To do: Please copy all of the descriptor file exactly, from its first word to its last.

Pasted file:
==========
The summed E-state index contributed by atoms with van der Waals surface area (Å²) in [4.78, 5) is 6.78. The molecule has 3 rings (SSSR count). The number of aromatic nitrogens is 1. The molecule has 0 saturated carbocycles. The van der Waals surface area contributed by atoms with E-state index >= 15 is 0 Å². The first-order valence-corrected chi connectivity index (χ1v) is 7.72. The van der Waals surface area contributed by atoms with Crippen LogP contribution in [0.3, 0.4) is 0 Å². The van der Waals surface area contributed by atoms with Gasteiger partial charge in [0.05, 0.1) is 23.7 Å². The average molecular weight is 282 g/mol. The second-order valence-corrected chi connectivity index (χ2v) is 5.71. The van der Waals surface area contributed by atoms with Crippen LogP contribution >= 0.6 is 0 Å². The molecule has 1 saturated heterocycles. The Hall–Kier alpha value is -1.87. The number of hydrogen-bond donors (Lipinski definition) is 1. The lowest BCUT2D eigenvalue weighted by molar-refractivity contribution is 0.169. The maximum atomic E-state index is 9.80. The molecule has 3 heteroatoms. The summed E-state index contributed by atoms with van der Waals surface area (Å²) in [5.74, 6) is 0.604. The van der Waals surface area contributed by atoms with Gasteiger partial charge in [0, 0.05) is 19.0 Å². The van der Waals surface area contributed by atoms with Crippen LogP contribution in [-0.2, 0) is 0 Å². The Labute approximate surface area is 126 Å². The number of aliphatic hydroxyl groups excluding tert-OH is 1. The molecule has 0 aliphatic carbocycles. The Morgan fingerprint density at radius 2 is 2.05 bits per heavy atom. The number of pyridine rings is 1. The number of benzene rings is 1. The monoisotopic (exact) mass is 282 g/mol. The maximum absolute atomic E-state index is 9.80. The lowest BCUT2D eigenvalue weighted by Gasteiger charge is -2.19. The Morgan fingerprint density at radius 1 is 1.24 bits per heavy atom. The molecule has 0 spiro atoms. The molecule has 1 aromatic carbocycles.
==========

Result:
The summed E-state index contributed by atoms with van der Waals surface area (Å²) in [4.78, 5) is 6.78. The molecule has 3 rings (SSSR count). The number of aromatic nitrogens is 1. The molecule has 0 saturated carbocycles. The van der Waals surface area contributed by atoms with E-state index >= 15 is 0 Å². The first-order valence-corrected chi connectivity index (χ1v) is 7.72. The van der Waals surface area contributed by atoms with Crippen LogP contribution in [0.3, 0.4) is 0 Å². The van der Waals surface area contributed by atoms with Gasteiger partial charge in [0.05, 0.1) is 23.7 Å². The average molecular weight is 282 g/mol. The second-order valence-corrected chi connectivity index (χ2v) is 5.71. The van der Waals surface area contributed by atoms with Crippen LogP contribution >= 0.6 is 0 Å². The molecule has 1 saturated heterocycles. The Hall–Kier alpha value is -1.87. The number of hydrogen-bond donors (Lipinski definition) is 1. The lowest BCUT2D eigenvalue weighted by molar-refractivity contribution is 0.169. The maximum atomic E-state index is 9.80. The molecule has 3 heteroatoms. The summed E-state index contributed by atoms with van der Waals surface area (Å²) in [5.74, 6) is 0.604. The van der Waals surface area contributed by atoms with Gasteiger partial charge in [0, 0.05) is 19.0 Å². The van der Waals surface area contributed by atoms with Crippen LogP contribution in [-0.2, 0) is 0 Å². The Labute approximate surface area is 126 Å². The number of aliphatic hydroxyl groups excluding tert-OH is 1. The molecule has 0 aliphatic carbocycles. The Morgan fingerprint density at radius 2 is 2.05 bits per heavy atom. The number of pyridine rings is 1. The number of benzene rings is 1. The monoisotopic (exact) mass is 282 g/mol. The maximum absolute atomic E-state index is 9.80. The lowest BCUT2D eigenvalue weighted by Gasteiger charge is -2.19. The Morgan fingerprint density at radius 1 is 1.24 bits per heavy atom. The molecule has 0 spiro atoms. The molecule has 1 aromatic carbocycles.